Moshe Y. Vardi,

U – Rice University


IST Distinguished Lecture

Computer scientists think often of "Ender's Game" these days. In
this award-winning 1985 science-fiction novel by Orson Scott Card,
Ender is being trained at Battle School, an institution designed to
make young children into military commanders against an unspecified
enemy. Ender's team engages in a series of computer-simulated battles,
eventually destroying the enemy's planet, only to learn then that
the battles were very real and a real planet has been destroyed.

Many of us got involved in computing because programming was fun.
The benefits of computing seemed intuitive to us. We truly believe
that computing yields tremendous societal benefits; for example, the
life-saving potential of driverless cars is enormous! Like Ender,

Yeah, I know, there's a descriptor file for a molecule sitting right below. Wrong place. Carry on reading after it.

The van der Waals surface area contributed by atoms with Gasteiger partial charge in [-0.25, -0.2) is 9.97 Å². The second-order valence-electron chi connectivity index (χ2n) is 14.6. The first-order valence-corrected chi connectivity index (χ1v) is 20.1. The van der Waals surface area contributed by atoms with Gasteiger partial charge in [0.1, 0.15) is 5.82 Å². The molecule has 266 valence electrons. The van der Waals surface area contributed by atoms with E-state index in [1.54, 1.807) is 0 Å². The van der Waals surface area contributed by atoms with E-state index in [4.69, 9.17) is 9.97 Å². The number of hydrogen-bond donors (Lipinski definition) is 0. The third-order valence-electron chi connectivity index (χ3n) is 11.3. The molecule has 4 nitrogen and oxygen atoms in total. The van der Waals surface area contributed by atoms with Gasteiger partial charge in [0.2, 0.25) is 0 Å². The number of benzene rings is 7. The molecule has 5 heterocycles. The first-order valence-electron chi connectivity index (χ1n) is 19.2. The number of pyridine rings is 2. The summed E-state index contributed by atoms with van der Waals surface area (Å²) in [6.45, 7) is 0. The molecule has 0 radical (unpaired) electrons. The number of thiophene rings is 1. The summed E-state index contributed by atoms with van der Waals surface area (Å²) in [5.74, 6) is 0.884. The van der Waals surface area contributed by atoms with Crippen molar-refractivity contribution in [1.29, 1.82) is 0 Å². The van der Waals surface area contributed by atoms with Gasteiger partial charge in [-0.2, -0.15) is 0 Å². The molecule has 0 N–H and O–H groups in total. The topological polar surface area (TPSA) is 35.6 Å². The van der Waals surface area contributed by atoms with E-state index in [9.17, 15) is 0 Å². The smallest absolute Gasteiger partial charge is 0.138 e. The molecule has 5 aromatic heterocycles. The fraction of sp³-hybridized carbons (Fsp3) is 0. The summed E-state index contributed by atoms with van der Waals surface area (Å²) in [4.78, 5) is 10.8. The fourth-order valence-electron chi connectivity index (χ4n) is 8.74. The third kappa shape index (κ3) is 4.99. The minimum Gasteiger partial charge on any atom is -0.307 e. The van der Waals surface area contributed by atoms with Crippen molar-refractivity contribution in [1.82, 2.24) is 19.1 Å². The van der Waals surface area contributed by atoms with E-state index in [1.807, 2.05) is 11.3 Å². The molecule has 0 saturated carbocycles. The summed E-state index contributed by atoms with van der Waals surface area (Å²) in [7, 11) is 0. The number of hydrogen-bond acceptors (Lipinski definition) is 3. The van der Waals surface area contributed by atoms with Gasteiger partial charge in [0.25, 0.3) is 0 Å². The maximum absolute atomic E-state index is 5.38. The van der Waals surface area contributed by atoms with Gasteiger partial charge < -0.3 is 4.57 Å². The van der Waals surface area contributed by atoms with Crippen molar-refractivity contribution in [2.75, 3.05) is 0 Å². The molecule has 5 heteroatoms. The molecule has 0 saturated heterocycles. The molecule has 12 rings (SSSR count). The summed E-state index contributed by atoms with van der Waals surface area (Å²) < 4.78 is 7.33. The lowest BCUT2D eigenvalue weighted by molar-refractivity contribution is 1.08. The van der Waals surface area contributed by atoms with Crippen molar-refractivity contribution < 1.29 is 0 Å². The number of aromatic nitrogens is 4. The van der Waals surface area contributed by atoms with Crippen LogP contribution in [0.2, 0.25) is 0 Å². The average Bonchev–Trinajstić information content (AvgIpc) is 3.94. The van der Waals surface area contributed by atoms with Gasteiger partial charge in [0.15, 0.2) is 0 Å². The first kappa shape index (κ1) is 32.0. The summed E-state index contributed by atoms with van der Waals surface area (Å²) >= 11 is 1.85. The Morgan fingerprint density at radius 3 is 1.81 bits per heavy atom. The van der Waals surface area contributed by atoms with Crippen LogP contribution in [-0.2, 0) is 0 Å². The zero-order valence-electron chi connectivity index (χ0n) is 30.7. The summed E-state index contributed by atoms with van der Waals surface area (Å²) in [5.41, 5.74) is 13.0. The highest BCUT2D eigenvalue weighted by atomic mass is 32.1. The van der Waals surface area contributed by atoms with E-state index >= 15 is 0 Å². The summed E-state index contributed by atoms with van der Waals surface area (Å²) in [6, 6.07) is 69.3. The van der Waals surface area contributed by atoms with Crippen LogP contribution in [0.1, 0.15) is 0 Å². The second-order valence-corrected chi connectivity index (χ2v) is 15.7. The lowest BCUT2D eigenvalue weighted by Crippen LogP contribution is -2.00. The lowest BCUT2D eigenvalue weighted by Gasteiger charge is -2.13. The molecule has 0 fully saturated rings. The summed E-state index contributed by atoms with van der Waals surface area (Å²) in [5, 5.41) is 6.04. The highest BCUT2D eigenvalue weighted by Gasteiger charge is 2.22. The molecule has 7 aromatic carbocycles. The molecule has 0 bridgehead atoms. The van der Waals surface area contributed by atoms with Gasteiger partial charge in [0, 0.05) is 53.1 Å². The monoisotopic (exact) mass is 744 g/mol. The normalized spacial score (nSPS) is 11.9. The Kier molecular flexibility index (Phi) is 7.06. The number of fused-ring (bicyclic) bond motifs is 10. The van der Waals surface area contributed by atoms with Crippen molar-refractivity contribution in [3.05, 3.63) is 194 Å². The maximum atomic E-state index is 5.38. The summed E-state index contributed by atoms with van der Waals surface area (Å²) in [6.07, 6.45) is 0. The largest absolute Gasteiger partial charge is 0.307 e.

however, we realized recently that computing is not a game–it is
real–and it brings with it not only societal benefits, but also
significant societal costs, such as labor polarization, disinformation,
and smart-phone addiction.

The common reaction to this crisis is to label it as an "ethical crisis"
and the proposed response is to add courses in ethics to the academic
computing curriculum. I will argue that the ethical lense is too narrow.
The real issue is how to deal with technology's impact on society.
Technology is driving the future, but who is doing the steering?


Moshe Y. Vardi is University Professor and the George Distinguished
Service Professor in Computational Engineering at Rice University. He is
the recipient of several awards, including the ACM SIGACT Goedel Prize,
the ACM Kanellakis Award, the ACM SIGMOD Codd Award, the Blaise Pascal
Medal, the IEEE Computer Society Goode Award, and the EATCS Distinguished
Achievements Award. He is the author and co-author of over 650 papers, as
well as two books. He is a fellow of several societies, and a member of
several academies, including the US National Academy of Engineering and
National Academy of Science. He holds seven honorary doctorates. He is a
Senior Editor of the Communications of the ACM, the premier publication in


Date: 2020-Dec-03     Time: 17:00:00     Room:

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